Carlos Beltran, who was implicated in the Houston Astros’ cheating scandal this week, stepped down as the Mets manager on Thursday, less than three months after he was hired, the team announced.

“We met with Carlos last night and again this morning and agreed to mutually part ways,” the team said in a statement.

Beltran’s decision relieved the team of the burden of deciding whether to dismiss or suspend him on their own, even before he held his first practice.

Beltran on Monday was named as a central figure in M.L.B.’s scathing report on the Astros’ cheating scandal, but he was not punished by the league because he had been a player at the time.

But as the Mets deliberated over the past three days, the decisive steps taken by the Astros and Red Sox in dismissing their own managers, both of whom were also named in the report, made it more difficult for Beltran to remain in a position of authority.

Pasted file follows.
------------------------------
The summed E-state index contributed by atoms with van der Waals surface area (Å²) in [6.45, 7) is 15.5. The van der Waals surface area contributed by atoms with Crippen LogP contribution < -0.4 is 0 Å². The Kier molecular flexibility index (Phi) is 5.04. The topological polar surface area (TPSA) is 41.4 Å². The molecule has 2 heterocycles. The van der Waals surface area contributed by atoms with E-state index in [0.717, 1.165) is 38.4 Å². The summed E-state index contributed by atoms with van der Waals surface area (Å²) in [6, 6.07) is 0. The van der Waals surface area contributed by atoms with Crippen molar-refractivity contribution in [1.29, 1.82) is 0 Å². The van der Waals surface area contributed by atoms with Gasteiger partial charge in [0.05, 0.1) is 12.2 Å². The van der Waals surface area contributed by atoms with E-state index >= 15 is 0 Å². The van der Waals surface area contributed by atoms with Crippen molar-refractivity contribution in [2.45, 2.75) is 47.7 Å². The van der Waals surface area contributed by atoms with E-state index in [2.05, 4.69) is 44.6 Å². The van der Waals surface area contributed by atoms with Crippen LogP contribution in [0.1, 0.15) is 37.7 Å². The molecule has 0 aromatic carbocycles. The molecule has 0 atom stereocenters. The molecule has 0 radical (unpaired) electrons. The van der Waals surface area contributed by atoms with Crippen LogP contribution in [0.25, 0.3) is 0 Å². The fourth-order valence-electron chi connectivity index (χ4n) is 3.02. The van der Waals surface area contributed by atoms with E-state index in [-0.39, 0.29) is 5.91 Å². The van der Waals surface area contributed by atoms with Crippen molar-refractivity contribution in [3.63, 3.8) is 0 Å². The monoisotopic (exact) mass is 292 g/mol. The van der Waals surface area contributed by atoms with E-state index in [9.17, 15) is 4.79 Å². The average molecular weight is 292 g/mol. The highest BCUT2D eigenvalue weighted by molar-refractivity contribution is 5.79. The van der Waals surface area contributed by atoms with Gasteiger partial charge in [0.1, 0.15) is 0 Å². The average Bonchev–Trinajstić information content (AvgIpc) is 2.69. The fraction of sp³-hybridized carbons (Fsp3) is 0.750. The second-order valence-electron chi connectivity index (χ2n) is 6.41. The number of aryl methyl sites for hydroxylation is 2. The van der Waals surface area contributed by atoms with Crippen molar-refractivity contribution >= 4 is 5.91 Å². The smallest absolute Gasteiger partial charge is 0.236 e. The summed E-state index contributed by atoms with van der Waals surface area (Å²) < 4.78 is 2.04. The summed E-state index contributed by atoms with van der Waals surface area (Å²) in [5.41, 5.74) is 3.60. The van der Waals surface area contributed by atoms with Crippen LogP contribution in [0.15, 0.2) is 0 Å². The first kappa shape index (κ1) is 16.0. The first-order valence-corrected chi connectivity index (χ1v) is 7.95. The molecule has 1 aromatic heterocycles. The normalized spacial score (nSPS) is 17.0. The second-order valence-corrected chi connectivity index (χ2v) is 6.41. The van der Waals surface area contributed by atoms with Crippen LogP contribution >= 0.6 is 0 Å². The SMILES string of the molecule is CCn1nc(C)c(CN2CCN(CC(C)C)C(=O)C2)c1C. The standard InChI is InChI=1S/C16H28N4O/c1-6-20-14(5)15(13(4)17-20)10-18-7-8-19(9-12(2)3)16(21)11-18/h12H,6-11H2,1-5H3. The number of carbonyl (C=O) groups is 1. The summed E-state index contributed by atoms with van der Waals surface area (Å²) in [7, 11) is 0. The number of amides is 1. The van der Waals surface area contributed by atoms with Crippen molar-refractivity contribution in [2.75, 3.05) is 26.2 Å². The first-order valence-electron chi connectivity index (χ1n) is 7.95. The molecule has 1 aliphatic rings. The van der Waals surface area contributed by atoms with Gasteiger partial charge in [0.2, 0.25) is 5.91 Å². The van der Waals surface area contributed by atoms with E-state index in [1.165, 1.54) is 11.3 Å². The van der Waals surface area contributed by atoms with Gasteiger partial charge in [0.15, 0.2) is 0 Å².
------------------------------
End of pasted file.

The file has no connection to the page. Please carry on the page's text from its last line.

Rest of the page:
The Mets hired Beltran on Nov. 1, giving him his first job as a coach or manager after a standout 20-year career as a player. But less than two weeks later, a report in The Athletic revealed that starting in 2017, when Beltran was an outfielder for the Astros, the team had coordinated a cheating operation to illicitly steal opposing teams’ signs using video feeds and then communicate them to their own batters.

M.L.B. conducted an investigation and determined that the primary figures in designing the operation were Beltran and Alex Cora, who was fired as manager of the Boston Red Sox on Tuesday for his role in the caper while he was a bench coach for the Astros.

M.L.B. also suspended Astros Manager A.J. Hinch and General Manager Jeff Luhnow for allowing the scheme to happen under their watch. About an hour later, both men were fired by Jim Crane, Houston’s owner.

Beltran, however, was not suspended, because M.L.B. decided not to punish any of the players. That left a loophole for Beltran: He had committed the infractions on another team and not been punished, so he was technically free to manage.

But it would have appeared awkward for him to do so while Cora and Hinch — who lost his job for doing far less than Beltran did — had both been suspended and fired.

[This is a developing story that will be updated.]

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